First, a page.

Until recently, the New Age movement encouraged readers to “love what you do if you want to do something extraordinary”. Readers were told by New Age celebrity authors and gurus that if they could fill their lives doing what they love to do, it would make their lives extraordinary and then they would realise their life purpose. Given that a major part of a working person’s day is filled with work, paid or unpaid, it was easy to assume that in order to find your purpose you had to get a job that you loved. That is extraordinary.
Intentional or not, the ideas touted by celebrity authors and gurus – whose qualifications or careers were based in some form of healing or natural therapy – often prompted life purpose seekers to be like them.
“I did it,” they proclaimed, “and so can you!”
Their disciples made it a life purpose goal to pursue some type of personally meaningful career in the healing arts. Guru authors taught their readers that they could have what they wanted if they applied the manifesting process correctly.
“You can have it all,” they said. “You can have a job that you love and you can make as much money as you want out of it.”
They even suggested that the more you loved your brilliant career, the more money you were destined to make out of it. Passion for your job and your purpose were considered the same thing. In this way, these healing based careers become synonymous with fulfilling your life purpose. There was an assumption that if you couldn’t swap your current, dreary job for one in the healing arts then you had not yet found your purpose. All you had to do to find your purpose in life was to think long and hard about what type of work you would love to do in the healing arts, and then study the relevant course to get your qualifications, set up shop, overcome your fear of asking for money for your service, and commence trading. In addition, this entire process was usually done without a business plan, because it rested in the hands of the Gods, and the universe or the angels were going to take care of the details. It was a “build it and they will come” attitude. This approach works when the “builder” makes a correct prediction, but making business predictions is not what builders do best.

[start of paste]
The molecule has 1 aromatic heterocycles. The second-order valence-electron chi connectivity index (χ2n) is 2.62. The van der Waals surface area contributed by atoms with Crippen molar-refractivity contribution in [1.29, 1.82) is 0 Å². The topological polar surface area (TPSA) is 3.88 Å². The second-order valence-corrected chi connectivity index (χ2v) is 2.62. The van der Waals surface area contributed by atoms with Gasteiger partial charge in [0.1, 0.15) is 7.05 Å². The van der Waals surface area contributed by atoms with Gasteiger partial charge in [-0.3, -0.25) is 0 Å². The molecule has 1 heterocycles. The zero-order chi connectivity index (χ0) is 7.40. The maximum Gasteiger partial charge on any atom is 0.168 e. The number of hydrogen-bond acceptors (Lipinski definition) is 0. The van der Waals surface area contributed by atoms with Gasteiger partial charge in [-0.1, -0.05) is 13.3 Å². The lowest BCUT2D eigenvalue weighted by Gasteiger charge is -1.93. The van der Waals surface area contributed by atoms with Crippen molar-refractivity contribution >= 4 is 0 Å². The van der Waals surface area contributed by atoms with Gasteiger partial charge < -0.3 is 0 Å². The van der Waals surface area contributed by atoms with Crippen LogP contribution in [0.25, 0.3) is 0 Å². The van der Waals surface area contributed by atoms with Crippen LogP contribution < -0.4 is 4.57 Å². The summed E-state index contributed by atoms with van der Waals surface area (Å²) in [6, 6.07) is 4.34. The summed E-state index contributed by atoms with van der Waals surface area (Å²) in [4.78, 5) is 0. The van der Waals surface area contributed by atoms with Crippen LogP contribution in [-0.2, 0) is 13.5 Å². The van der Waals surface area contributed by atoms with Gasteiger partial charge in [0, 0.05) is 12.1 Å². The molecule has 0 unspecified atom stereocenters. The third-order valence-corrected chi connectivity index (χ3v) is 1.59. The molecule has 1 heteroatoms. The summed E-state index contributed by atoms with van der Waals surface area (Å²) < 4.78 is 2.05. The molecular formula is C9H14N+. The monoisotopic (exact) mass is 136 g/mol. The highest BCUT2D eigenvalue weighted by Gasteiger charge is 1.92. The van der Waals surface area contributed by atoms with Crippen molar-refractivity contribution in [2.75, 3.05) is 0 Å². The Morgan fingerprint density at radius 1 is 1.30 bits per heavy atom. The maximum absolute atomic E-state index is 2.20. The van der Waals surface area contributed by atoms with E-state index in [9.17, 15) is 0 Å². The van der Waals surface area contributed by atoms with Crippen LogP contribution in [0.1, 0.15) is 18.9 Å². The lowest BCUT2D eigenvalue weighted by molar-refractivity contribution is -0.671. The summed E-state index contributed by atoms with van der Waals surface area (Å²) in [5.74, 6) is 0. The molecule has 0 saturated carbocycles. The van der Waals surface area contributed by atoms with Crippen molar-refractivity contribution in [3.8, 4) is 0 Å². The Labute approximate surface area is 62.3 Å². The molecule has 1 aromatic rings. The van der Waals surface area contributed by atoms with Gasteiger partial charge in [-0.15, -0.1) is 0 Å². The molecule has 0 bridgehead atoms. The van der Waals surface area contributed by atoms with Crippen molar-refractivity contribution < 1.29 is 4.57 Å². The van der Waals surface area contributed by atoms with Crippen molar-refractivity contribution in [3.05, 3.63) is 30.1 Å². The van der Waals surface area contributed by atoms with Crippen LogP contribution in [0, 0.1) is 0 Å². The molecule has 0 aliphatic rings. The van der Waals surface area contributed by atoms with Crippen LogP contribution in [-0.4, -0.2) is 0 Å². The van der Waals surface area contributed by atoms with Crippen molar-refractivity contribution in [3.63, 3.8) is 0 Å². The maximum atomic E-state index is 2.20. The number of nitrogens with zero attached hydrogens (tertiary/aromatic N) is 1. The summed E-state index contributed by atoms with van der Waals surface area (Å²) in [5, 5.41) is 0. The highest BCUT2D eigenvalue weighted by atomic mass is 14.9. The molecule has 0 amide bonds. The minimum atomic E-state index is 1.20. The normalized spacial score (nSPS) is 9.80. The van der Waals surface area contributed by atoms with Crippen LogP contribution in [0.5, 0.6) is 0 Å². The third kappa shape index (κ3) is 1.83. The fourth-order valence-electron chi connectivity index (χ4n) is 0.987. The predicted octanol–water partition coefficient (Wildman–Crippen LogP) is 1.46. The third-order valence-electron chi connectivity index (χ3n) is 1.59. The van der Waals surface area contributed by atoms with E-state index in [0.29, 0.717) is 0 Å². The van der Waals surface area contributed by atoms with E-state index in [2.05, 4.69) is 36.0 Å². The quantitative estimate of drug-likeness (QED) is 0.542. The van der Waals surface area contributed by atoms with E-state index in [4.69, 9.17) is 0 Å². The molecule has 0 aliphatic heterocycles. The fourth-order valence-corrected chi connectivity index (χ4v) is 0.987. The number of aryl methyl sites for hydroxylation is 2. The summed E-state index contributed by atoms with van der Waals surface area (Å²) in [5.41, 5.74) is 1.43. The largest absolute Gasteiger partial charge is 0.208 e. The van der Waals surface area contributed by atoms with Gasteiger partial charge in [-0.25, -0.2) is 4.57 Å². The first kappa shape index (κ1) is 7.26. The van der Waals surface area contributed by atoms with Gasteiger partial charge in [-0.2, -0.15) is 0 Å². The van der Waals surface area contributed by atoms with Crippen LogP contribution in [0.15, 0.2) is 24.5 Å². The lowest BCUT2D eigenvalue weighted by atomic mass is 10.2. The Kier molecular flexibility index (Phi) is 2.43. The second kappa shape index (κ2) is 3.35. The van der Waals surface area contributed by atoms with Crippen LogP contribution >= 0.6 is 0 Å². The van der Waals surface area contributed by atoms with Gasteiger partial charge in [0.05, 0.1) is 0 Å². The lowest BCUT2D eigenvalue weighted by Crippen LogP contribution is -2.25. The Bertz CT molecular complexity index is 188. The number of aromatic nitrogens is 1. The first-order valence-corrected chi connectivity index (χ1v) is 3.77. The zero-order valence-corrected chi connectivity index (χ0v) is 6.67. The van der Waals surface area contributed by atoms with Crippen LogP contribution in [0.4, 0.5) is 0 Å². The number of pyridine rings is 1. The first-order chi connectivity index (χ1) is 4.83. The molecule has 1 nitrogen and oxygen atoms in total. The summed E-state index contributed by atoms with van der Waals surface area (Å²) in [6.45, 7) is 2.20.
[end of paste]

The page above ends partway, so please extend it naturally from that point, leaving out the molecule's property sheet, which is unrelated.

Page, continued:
Many disciples, self-help readers and seekers have in the past spent a lot of time, energy, space and money devoted to pursuing the fantastic notion that to find an extraordinary career and make a living from it meant you were living your purpose. However, only a handful of seekers are still in business and even less are making a full time living that supports all their family’s needs. It now appears that the path to finding your life purpose and doing great things was sabotaged from the beginning.
As a consequence, myths about realising your life purpose are being dismantled, and attitudes are evolving. Human survival instincts have risen to the challenge. They have done so out of the very down to earth human necessity to pay the bills, put a roof over your head and food on the table. Maslow’s hierarchy of needs makes sense to everyone, including seekers. Self-actualisation is the last of five human needs you are meant to worry about, not the first.
You don’t have to love what you do to create something extraordinary. Loving what you do is no longer the only prerequisite to finding a meaningful career or path in life. It might help, but it’s not the only way to manifest the extraordinary and it’s not the only path to your life purpose.
Why do you get out of bed and go to work in a job that you hate? Do you love the fact that it keeps you in total control of your finances, or that it pays for your love of travel, or your collection of musical instruments, or your passion for watercolour painting, or your children’s education? Why you do what you habitually do will give you major insights into your life purpose.
When you love WHY you are doing what you do, whatever type of work, paid or unpaid, then you’re in exactly the right place to realise something great. Maybe that is your purpose.